The Training Week For Real People
Photo by Leigh Schilling
Due to the tremendous popularity of cycling these days I see a lot of riders who are in their late 30’s and over. Many of these cyclists have the same history. They used to go on massive weekend rides and put in 15-20 training hours during the week. Then they got a career, had kids, got a mortgage and real life took over. Cycling is still a major passion but the list of priorities have been re-adjusted. The endless hours to train just aren’t available anymore. Cycling is a sport that can rule a person’s life if you let it and a line needs to be drawn somewhere.
Ten hours of training per week is a good amount for most serious recreational riders. There will be a natural limit to what you can achieve with this amount of training but ten hours will put to use much of your genetic potential. You’ll have room in this training schedule for some quality workouts and also some easy social rides. Anything more and you’ll be experiencing the Law of Diminishing Returns. 90% more effort for 10% gain. It’s up to you to decide if that extra commitment is worth it.
What I’ve outlined below is a basic training program that will provide some consistency and structure to your riding. Many times those ingredients are all that’s needed to get on track. Training for more serious cycling and racing usually entails a number of training blocks that focus on different aspects of fitness that build up to an event (called periodization). This doesn’t take that into consideration. Only triathletes are disciplined enough to periodize their training anyway ;-)
Intensity is the key to improvement when time is limited. If you’re going to skip any of these workouts, don’t skip the ones that require intensity. Intensity is HARD. If you want to improve you need to do something that will cause a physiological adaptation in your body. Riding easy will not do this, but making room in your schedule to promote recovery is still important.
Monday: Rest day. Stay off the bike at least 1 day a week to help recovery. You might want to keep active with some light upper-body weight training or an easy walk with the wife. (Pilates is my personal favorite recovery activity. More on this in a later post).
Tuesday : Ride 60-90 minutes. After a warm up, do 5 to 10 sprints, or a short training time trial, or 6 short intervals (about 1-2 minutes long) at a heart rate around 90% of your max. Get some intensity into this workout. Group rides are a great way to get this intensity. However, if you try to go on a group ride that is above your ability when up at the front, you’ll quickly be relegated to sitting back in the bunch and won’t get anything out of this. If this is the case, it’s better to get 2 or 3 of your mates together and do a hard ride swapping turns (1-2 mins each).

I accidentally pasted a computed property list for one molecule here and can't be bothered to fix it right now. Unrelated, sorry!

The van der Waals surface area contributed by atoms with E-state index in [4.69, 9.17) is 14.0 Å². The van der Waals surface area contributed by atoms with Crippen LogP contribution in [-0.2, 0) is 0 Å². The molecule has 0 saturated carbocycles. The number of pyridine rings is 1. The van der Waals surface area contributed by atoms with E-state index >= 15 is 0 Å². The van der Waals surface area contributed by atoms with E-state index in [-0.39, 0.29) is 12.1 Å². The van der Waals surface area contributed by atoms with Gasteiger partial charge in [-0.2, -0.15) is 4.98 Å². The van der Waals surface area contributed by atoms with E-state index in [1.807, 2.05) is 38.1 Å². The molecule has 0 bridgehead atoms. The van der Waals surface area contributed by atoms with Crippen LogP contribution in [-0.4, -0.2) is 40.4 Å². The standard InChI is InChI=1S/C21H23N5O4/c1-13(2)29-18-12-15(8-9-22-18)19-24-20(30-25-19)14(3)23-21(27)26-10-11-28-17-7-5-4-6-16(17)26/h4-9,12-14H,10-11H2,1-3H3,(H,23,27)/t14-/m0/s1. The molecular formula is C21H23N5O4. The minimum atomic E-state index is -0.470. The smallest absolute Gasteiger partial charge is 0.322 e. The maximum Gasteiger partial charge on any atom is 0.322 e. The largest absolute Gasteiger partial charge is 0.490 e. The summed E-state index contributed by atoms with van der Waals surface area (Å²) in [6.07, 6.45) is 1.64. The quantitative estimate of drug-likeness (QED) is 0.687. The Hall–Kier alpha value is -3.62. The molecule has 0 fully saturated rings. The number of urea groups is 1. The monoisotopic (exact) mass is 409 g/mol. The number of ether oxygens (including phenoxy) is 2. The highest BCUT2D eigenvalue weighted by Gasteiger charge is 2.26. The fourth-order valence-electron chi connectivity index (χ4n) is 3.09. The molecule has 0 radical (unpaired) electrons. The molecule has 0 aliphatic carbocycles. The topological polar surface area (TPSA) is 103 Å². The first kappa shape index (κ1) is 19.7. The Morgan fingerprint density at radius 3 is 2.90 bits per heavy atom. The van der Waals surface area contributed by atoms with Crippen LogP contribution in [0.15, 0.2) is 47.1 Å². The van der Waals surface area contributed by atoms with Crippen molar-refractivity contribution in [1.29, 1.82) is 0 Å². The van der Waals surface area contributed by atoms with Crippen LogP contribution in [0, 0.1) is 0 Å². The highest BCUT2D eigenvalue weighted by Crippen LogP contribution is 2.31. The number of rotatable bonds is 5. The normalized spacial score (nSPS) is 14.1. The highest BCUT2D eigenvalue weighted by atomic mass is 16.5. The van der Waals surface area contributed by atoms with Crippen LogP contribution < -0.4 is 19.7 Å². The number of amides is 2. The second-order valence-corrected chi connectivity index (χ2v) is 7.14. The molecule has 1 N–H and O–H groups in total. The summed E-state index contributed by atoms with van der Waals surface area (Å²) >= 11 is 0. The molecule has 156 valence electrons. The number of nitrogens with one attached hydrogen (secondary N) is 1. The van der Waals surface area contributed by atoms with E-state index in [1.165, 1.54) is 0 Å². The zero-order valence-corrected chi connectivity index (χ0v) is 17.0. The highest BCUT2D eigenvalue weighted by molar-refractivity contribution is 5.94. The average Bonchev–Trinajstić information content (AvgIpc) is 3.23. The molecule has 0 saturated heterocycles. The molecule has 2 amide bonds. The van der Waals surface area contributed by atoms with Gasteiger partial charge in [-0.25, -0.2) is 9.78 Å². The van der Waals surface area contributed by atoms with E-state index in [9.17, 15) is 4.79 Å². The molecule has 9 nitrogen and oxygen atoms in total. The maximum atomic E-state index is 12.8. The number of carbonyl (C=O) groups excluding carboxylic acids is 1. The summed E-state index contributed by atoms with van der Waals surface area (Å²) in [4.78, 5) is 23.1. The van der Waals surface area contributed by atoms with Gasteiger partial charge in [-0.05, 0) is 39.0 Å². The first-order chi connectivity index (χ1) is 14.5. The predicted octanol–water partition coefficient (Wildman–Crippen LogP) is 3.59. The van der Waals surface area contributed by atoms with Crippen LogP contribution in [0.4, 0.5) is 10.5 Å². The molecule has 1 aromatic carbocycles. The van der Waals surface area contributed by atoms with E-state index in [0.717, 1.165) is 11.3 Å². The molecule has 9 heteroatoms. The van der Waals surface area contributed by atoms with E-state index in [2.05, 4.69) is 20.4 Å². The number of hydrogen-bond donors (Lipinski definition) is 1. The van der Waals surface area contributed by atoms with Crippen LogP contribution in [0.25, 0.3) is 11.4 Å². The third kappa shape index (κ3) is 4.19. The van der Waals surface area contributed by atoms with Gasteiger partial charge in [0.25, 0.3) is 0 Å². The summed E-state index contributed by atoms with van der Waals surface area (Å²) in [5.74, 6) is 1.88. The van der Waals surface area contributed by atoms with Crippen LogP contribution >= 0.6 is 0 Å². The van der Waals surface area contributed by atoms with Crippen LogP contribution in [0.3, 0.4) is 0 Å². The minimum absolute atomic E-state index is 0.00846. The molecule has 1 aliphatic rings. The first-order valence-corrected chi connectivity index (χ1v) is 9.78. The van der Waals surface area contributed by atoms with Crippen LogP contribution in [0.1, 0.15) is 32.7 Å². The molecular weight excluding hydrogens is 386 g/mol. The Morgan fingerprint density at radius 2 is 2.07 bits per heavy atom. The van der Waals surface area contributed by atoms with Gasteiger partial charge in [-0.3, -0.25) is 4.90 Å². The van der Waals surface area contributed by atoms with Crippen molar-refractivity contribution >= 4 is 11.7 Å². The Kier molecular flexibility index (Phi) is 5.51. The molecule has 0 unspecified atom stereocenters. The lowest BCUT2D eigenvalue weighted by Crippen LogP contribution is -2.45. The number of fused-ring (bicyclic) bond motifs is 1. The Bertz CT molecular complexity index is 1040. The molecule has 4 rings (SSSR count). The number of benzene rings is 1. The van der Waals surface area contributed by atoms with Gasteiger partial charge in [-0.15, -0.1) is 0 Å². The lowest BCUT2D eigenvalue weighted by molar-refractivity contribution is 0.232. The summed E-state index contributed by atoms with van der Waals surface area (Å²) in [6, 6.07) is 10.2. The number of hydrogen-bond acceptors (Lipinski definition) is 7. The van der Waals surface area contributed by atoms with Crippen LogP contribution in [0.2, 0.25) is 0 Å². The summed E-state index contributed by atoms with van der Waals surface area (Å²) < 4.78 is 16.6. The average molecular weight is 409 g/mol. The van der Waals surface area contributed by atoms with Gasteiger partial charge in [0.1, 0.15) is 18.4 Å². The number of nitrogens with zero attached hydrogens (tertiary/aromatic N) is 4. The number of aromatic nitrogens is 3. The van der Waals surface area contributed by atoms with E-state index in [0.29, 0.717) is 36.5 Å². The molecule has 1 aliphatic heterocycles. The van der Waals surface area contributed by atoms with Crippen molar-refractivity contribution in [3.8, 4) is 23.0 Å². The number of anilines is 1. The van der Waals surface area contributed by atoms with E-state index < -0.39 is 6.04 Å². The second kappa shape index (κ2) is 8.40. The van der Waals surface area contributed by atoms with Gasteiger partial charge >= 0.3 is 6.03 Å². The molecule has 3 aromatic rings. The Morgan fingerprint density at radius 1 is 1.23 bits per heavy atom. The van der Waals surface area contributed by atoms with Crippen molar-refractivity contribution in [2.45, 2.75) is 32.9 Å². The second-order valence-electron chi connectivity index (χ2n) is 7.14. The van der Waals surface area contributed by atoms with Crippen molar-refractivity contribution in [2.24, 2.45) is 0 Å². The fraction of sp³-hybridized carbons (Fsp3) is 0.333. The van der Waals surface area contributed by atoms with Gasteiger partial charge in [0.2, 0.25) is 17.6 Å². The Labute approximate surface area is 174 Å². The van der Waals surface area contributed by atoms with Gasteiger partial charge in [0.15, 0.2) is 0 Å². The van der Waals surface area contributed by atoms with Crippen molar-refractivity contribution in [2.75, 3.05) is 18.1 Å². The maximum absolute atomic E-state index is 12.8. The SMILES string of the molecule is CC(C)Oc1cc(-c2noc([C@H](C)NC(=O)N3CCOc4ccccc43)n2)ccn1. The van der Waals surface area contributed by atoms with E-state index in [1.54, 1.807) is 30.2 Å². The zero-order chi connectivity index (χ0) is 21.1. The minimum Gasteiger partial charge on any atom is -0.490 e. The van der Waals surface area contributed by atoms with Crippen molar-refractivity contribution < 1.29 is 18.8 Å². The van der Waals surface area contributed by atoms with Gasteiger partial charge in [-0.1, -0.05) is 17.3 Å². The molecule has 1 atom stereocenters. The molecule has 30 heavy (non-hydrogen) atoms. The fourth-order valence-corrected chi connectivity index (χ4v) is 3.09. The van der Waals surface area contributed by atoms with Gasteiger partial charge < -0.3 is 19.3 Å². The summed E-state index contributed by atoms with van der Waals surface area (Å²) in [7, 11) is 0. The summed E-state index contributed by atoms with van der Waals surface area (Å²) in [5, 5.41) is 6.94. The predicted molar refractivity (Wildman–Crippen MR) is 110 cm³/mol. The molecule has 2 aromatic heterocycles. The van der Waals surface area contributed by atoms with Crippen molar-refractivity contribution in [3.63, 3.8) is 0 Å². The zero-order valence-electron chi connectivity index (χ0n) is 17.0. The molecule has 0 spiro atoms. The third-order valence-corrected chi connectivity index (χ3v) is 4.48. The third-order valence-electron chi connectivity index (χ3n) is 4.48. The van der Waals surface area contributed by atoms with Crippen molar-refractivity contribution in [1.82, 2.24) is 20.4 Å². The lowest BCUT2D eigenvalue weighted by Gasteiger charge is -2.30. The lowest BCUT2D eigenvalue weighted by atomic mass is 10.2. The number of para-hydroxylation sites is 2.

Wednesday : Ride 2 hours with the emphasis on endurance. Heart rate shouldn’t go above 85% of max. If you’re pressed for time, split 2 hours of training into a couple of rides. For instance, go fairly hard for an hour in the morning, maybe on the trainer or on the commute to work. Then pedal easily after work or in the evening to promote recovery.
Thursday: Ride 60-90 minutes. Ideally this can be a group ride or a few mates getting together to really push each other. If there’s a Thurs evening race, even better. Get some intensity in.
Friday : One hour coffee ride with friends. Finish up with a short upper body weight training session, swim, pilates or yoga. Commuting to work is also a great way to get in this recovery ride.
Saturday : Two hours with some hills in it. This should be a good quality ride to build the strength in the legs. Hit the hills hard but you don’t need to smash the whole ride. If you have a race tomorrow then make it an easier ride. A short two hour ride leaves lots of time for chores and family responsibilities
Sunday : Ride 2 hours. Race, do an endurance ride, or go out with a good bunch of mates. This is the day to reap the benefits of your improved fitness. Go ahead and smash your mates!
When I say intensity, it does not mean going balls out right off the gun. If you are doing a hard interval you should be able to sustain that intensity for the whole period of time. A 30 second sprint interval will be as hard as you can go for 30 seconds. A 2 minute interval will not feel so hard at first, but will make you hurt by the time it’s over. You shouldn’t even be able to hold a brief conversation with your mates while in these intervals.
Also, when I say recovery, this means you should be able to talk to your mates at all times without huffing and puffing. Use the “talking” guideline to gauge your effort.
Next week I’ll talk about the different fitness systems that make up a cyclist, how to train each on of them individually, and which order to work on them.